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There was this exercise which asked to find the OH- concentration given the H+ concentration, i firstly calculated the pH as -log[H+], did 14-pH to find the pOH and then did 10^(-pOH) to find the concentration of OH-.

My textbook used the fact that Kw (water equilibrium constant) is essentially Kw = [OH-] * [H+] so it did [OH-] = Kw/[H+]

The fact is...isn't Kw temperature dependent? My textbook says that it is

25 celsius --> Kw --> 1*10^-14

whereas

60 celsius --> 9.61*10^-14

So my question is...why is my procedure temperature independent while the book one temperature dependent? My procedure would always give the same concentration of OH whereas changing the Kw the textbook would also get other ones.

Thank you.

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    $\begingroup$ Where does your formula $pOH=14-pH$ come from in the first place ? ;-) $\endgroup$ – Hippalectryon Jun 30 '16 at 16:55
  • $\begingroup$ chem.purdue.edu/gchelp/howtosolveit/Equilibrium/… My textbook also states that $\endgroup$ – Nur Bedeir Jun 30 '16 at 17:09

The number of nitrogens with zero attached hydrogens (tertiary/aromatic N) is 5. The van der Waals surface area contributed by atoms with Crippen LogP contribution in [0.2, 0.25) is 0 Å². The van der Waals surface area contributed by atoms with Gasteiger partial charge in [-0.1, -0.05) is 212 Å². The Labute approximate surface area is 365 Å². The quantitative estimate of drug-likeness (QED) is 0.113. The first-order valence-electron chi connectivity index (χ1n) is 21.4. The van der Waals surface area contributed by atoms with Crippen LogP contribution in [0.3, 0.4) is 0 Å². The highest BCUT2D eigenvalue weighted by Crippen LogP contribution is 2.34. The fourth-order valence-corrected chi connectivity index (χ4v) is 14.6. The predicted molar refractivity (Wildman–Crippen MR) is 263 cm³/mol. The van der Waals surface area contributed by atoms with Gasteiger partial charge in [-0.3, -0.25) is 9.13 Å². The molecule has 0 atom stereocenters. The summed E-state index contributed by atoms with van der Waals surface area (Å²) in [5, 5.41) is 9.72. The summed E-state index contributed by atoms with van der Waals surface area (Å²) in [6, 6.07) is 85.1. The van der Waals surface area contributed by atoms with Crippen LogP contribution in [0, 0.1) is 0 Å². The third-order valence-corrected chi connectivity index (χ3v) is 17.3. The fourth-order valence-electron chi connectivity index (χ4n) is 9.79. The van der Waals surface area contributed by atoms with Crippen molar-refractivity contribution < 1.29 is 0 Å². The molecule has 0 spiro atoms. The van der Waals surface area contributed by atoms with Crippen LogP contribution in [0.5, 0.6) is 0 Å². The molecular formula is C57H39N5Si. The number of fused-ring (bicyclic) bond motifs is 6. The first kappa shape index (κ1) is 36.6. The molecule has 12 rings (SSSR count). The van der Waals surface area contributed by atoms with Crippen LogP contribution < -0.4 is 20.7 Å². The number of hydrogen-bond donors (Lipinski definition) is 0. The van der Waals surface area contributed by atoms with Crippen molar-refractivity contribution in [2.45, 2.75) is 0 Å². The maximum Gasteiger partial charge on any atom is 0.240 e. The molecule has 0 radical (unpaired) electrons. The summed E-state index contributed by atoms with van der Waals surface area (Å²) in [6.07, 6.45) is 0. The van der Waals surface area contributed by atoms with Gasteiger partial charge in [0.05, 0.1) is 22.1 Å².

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    $\begingroup$ Click the "show me why" section of that link you provided :) $\endgroup$ – Hippalectryon Jun 30 '16 at 17:55
  • $\begingroup$ Ok, even my method is temperature dependent :P Thank you really much for letting me know :) $\endgroup$ – Nur Bedeir Jun 30 '16 at 20:31
  • $\begingroup$ Exactly, both methods are equivalent in the end. $\endgroup$ – Hippalectryon Jun 30 '16 at 20:43
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It is because you assumed the number 14 as a constant while it is actually $-\log(K_\mathrm w)$. It is $-\log(1 \times 10^{-14}) = 14$ at 25 degrees Celsius but changed to $-\log(9.61 \times10^{-14}) = 13.02$ at 60 degrees Celsius.

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